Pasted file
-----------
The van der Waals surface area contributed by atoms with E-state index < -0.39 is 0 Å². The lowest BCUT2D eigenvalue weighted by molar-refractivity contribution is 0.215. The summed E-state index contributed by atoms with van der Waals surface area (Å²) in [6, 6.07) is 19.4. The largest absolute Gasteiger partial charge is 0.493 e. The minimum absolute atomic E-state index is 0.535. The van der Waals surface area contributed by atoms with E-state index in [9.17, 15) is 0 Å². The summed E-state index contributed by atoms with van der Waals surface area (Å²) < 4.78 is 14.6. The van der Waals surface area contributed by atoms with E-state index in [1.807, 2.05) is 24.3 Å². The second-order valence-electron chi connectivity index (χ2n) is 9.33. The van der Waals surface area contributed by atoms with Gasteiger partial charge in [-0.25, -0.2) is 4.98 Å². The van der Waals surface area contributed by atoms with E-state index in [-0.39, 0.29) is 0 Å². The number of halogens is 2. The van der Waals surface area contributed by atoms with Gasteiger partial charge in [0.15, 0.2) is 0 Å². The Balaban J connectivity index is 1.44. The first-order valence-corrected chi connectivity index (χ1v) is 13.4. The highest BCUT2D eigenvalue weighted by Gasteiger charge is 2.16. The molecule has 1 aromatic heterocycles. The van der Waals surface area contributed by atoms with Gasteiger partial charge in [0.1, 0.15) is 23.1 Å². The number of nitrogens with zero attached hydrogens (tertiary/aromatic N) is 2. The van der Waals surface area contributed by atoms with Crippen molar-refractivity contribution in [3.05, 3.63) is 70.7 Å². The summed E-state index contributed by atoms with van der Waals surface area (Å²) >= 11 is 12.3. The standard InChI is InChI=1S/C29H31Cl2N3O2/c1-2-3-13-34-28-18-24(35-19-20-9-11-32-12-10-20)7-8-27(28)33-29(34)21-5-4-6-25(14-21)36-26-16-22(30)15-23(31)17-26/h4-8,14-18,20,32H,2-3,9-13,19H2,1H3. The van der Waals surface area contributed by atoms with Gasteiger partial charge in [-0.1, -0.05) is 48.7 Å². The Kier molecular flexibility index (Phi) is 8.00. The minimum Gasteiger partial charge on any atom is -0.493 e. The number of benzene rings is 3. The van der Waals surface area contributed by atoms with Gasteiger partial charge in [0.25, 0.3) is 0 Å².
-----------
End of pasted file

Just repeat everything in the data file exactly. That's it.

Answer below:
The van der Waals surface area contributed by atoms with E-state index < -0.39 is 0 Å². The lowest BCUT2D eigenvalue weighted by molar-refractivity contribution is 0.215. The summed E-state index contributed by atoms with van der Waals surface area (Å²) in [6, 6.07) is 19.4. The largest absolute Gasteiger partial charge is 0.493 e. The minimum absolute atomic E-state index is 0.535. The van der Waals surface area contributed by atoms with E-state index in [9.17, 15) is 0 Å². The summed E-state index contributed by atoms with van der Waals surface area (Å²) < 4.78 is 14.6. The van der Waals surface area contributed by atoms with E-state index in [1.807, 2.05) is 24.3 Å². The second-order valence-electron chi connectivity index (χ2n) is 9.33. The van der Waals surface area contributed by atoms with Gasteiger partial charge in [-0.25, -0.2) is 4.98 Å². The van der Waals surface area contributed by atoms with E-state index in [-0.39, 0.29) is 0 Å². The number of halogens is 2. The van der Waals surface area contributed by atoms with Gasteiger partial charge in [0.15, 0.2) is 0 Å². The Balaban J connectivity index is 1.44. The first-order valence-corrected chi connectivity index (χ1v) is 13.4. The highest BCUT2D eigenvalue weighted by Gasteiger charge is 2.16. The molecule has 1 aromatic heterocycles. The van der Waals surface area contributed by atoms with Gasteiger partial charge in [0.1, 0.15) is 23.1 Å². The number of nitrogens with zero attached hydrogens (tertiary/aromatic N) is 2. The van der Waals surface area contributed by atoms with Crippen molar-refractivity contribution in [3.05, 3.63) is 70.7 Å². The summed E-state index contributed by atoms with van der Waals surface area (Å²) >= 11 is 12.3. The standard InChI is InChI=1S/C29H31Cl2N3O2/c1-2-3-13-34-28-18-24(35-19-20-9-11-32-12-10-20)7-8-27(28)33-29(34)21-5-4-6-25(14-21)36-26-16-22(30)15-23(31)17-26/h4-8,14-18,20,32H,2-3,9-13,19H2,1H3. The van der Waals surface area contributed by atoms with Gasteiger partial charge in [-0.1, -0.05) is 48.7 Å². The Kier molecular flexibility index (Phi) is 8.00. The minimum Gasteiger partial charge on any atom is -0.493 e. The number of benzene rings is 3. The van der Waals surface area contributed by atoms with Gasteiger partial charge in [0.25, 0.3) is 0 Å².